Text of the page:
I was in the hospital last week for the first time in my life. Of course, I mean that it was my first time to be a patient in the hospital; I've visited the hospital on many occasions. In fact, the timing of my medical emergency was a bit odd, because for the past semester I have been serving as a student chaplain at Hillcrest Hospital in Waco. This is one of the requirements of my degree at Truett Seminary. It's not very demanding. I am merely expected to roam the halls of the trauma ward for one hour every Thursday afternoon, walking into various patients rooms and striking up conversations that may or may not become spiritual in nature. As a part of this, I have been required to keep a journal. I turned in the journal via email immediately before I admitted myself to the hospital last week. For this post, I wanted to share one of my hospital journal entries with you. This is from Thursday, October 2:
I had a realization after last week’s visits. I realized that I hate walking into a person’s hospital room with no discernable task to perform. Everyone else around here has a real job to do and a real, tangible service to offer the patients. When a nurse walks into a room, they administer any number of services to the patient. When a doctor enters a room, they come bearing information and a plan of action. When I walk into a room, I offer….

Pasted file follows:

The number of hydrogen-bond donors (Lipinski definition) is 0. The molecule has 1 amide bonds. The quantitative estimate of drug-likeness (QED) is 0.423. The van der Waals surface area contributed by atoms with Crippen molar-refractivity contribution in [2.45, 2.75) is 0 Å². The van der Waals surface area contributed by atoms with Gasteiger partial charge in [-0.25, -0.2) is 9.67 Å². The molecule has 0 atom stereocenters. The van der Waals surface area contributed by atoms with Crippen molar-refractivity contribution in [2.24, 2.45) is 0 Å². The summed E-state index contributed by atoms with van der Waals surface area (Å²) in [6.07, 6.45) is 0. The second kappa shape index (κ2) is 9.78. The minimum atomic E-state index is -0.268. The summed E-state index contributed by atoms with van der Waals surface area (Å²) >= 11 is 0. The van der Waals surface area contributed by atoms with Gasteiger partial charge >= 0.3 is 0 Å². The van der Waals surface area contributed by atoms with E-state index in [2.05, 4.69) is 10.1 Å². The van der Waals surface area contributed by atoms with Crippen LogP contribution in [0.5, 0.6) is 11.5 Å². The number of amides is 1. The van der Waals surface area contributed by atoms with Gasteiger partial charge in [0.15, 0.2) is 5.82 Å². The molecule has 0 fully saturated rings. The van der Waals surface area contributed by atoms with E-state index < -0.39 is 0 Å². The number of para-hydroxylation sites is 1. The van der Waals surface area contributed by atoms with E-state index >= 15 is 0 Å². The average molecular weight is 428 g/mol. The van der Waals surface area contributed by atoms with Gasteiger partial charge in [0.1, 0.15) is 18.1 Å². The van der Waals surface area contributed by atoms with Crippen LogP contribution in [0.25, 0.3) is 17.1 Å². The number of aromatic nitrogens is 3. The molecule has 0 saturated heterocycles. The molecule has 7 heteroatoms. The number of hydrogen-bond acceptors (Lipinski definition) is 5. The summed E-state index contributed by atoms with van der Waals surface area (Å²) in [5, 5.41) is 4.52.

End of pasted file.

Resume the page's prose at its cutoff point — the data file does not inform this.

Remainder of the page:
See what I mean?
I’m not saying that I believe the chaplain’s position to be without value. On the contrary, I think that, in certain contexts, that this is perhaps one of the most significant services offered within the walls of the hospital. But when I’m roaming the halls with the list of patients in my hands, I only feel that I am trying to choose my next visit, not based on who is most in need, but who will I bother the least by walking into their room? I keep trying to put myself in the place of the patient, and I think I would have little use for a hospital chaplain. Especially if I were being treated for something that was non-fatal (which almost all of my patients are). If I were being treated for appendicitis, I don’t think I would feel a deep need for a perfect stranger to walk into my room, make small talk, pray, and leave. I could probably do without that.